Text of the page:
I got to thinking about how civil this break from live playing has been - just you, your home studio, a guitar, Garage Band, a few ideas, and no place to go. Maybe a live hook-up on Facebook and a cover of Stairway to Heaven or you and the missus baking a loaf of banana bread.
With the recent planned opening of the El Mocambo and the shrinking club scene, I thought I would give you a refresher course on the "wild wild" club scene I experienced nearly fifty years ago in Toronto. There was a degree of abuse that would never fly today with too many cameras, too many cellphones with 4K capacity. Too many lawsuits, too many spectators.
Before coming to Canada, let's say 1965, my brother Wayne and I got ass-whipped in an elevator in Indianapolis, Indiana, as members of soul unit Cosmo & the Counts. It was my rude gesture that caught us running down the street, through a hotel kitchen into an elevator and slow door close that nearly secured us a severe beating.
We were approached by a gang of youths released for the weekend from a nearby work farm. The three of us bandmates were growing Beatles locks when one guy spots us - walks up and asks me, "do you squat when you piss?" Silence. He then slithers away, laughing and rejoins the pack. The joke on us. With what I assumed was plenty of distance between us, I pop the bird, Indiana style. Not good. The wolves see and come sprinting back at an Olympic pace and catch us in the elevator – kick, punch, and stomp all over us. I must say the bruises and torn clothing and ruptured egos gave Cosmo big laughs. He'd look back at brother Wayne, and I on the bandstand howled and grinned as if to say – fools!
This brings me closer to home and my first days at the El Mocambo.
The bouncers would pound the stuffing out of Barbie if given the crooked eye. That's how I saw those psycho weightlifters that operated outside the entrance of the El Mocambo, the Generator, Jarvis House, Mad Mechanic, and other downtown meat markets back in the early 70s. As threatening as the neo-Fascist Western Guard and their hatred for bands of mixed colour were, these guys made them seem a carnival sideshow.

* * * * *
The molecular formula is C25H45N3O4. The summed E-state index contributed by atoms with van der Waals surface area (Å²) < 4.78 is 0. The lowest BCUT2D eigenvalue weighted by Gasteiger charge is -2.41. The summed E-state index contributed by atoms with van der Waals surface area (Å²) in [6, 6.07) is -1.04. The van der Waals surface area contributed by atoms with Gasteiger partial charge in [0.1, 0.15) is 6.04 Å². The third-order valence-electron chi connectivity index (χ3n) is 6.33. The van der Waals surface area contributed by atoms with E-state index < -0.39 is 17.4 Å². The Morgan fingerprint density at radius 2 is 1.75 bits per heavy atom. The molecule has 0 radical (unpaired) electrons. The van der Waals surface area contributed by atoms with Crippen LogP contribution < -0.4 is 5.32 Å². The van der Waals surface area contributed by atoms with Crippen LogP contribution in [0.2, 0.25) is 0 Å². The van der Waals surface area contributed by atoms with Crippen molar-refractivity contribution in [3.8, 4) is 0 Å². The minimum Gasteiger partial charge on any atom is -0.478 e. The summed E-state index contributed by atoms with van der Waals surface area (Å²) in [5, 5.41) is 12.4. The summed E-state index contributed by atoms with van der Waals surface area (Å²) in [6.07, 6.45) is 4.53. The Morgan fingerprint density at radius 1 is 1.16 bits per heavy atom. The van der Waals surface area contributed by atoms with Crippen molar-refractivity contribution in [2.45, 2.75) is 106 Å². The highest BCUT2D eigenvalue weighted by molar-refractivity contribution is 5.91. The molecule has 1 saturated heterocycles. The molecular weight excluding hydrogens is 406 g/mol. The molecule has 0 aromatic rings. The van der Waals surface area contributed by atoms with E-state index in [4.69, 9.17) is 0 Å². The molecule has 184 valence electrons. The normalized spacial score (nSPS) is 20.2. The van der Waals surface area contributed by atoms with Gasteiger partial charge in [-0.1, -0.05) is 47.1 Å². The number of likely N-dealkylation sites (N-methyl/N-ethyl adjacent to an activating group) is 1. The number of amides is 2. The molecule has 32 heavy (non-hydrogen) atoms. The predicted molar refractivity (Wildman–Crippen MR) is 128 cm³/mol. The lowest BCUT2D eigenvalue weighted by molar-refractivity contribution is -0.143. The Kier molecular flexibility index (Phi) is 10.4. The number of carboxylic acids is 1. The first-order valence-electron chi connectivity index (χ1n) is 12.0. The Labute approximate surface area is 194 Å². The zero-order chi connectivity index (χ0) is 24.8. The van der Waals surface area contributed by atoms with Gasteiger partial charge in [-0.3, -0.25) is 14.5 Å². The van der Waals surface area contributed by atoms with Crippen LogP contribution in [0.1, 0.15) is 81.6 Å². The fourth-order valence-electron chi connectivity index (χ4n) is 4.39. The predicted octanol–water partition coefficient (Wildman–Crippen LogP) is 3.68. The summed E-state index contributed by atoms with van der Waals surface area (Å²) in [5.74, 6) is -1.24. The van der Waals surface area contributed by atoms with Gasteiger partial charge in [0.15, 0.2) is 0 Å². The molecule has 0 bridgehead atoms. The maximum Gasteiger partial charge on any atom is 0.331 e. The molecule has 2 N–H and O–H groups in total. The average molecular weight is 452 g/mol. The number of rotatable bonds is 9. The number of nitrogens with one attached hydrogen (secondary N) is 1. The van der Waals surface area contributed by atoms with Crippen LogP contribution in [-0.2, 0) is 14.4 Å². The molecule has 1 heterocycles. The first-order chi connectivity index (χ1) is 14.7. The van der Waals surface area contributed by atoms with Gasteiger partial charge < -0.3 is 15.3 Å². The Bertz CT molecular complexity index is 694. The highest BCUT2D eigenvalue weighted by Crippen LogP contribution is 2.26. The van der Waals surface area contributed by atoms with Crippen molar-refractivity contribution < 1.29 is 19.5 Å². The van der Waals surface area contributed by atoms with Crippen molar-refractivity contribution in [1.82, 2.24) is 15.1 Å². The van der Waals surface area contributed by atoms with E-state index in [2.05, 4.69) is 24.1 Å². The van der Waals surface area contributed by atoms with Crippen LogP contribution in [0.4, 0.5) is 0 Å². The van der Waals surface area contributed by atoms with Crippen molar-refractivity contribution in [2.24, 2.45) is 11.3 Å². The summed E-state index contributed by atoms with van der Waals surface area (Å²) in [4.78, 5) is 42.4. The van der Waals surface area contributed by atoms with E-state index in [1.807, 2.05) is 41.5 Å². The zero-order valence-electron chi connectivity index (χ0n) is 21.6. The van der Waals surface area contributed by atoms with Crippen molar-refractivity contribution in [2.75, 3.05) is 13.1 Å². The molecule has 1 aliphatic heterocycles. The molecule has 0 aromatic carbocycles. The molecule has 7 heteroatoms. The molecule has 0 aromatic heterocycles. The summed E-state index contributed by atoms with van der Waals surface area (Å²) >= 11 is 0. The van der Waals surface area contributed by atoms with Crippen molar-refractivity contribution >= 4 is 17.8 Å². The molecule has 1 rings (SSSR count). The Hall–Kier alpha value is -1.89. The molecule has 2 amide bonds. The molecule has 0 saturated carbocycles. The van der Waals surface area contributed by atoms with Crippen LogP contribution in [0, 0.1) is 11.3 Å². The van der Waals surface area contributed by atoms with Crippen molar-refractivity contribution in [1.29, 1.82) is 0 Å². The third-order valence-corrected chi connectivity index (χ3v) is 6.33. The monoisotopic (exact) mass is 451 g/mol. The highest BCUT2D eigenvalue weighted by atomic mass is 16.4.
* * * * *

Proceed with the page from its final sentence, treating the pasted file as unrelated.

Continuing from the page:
You'd think my coming from America I'd have volumes of horror stories about disobedient bouncers' intent on breaking bones and `guns a-poppin'. Not the case! I saw the worst of the worst right here in Toronto.
Americans packed firearms and had a per capita of scary people to rival HBO's Game of Thrones hanging around bars. You never spoke to them. The unspoken rule? Do not make eye contact – turn and run if confronted! Toronto of the early seventies was the wild west for muscle "mean" men whose job description was checking IDs and collecting cover charges in front of the most popular Toronto nightspots.
A few months before arriving in Canada, I witnessed one rare, but an unnerving incident in Ft. Campbell, Kentucky.
I played this bar along US 41A just outside the gates of the 101st Airborne Division – the last place I parked my beloved Morris Minor. I wasn't part of that 101st, but a piano playing, clarinet swinging musician in the 82nd Army band. The stormtroopers had a gung ho demeanour. "Badass" comes to mind. As far as the army band – we were viewed as circus clowns stuffed in military costumes. The roadside hotspot just happened to be one of those dives Jimi Hendrix played before injuring himself in a parachute jump.